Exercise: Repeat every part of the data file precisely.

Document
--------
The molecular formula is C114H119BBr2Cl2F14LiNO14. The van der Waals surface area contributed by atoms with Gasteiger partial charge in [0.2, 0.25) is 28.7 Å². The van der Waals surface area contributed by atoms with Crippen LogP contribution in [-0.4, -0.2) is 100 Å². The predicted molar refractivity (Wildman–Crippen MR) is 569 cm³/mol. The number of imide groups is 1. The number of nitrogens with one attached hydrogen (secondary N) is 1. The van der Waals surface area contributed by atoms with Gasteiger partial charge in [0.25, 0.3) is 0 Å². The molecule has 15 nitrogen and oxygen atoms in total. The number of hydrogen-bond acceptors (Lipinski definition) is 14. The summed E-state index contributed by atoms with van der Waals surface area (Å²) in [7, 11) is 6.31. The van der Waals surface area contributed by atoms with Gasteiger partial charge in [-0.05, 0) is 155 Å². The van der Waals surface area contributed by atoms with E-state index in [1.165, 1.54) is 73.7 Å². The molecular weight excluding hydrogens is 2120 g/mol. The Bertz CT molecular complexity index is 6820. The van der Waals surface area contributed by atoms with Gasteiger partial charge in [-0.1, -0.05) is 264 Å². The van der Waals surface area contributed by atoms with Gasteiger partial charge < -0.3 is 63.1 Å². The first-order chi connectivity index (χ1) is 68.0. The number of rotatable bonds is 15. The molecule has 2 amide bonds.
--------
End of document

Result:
The molecular formula is C114H119BBr2Cl2F14LiNO14. The van der Waals surface area contributed by atoms with Gasteiger partial charge in [0.2, 0.25) is 28.7 Å². The van der Waals surface area contributed by atoms with Crippen LogP contribution in [-0.4, -0.2) is 100 Å². The predicted molar refractivity (Wildman–Crippen MR) is 569 cm³/mol. The number of imide groups is 1. The number of nitrogens with one attached hydrogen (secondary N) is 1. The van der Waals surface area contributed by atoms with Gasteiger partial charge in [0.25, 0.3) is 0 Å². The molecule has 15 nitrogen and oxygen atoms in total. The number of hydrogen-bond acceptors (Lipinski definition) is 14. The summed E-state index contributed by atoms with van der Waals surface area (Å²) in [7, 11) is 6.31. The van der Waals surface area contributed by atoms with Gasteiger partial charge in [-0.05, 0) is 155 Å². The van der Waals surface area contributed by atoms with E-state index in [1.165, 1.54) is 73.7 Å². The molecular weight excluding hydrogens is 2120 g/mol. The Bertz CT molecular complexity index is 6820. The van der Waals surface area contributed by atoms with Gasteiger partial charge in [-0.1, -0.05) is 264 Å². The van der Waals surface area contributed by atoms with Gasteiger partial charge < -0.3 is 63.1 Å². The first-order chi connectivity index (χ1) is 68.0. The number of rotatable bonds is 15. The molecule has 2 amide bonds.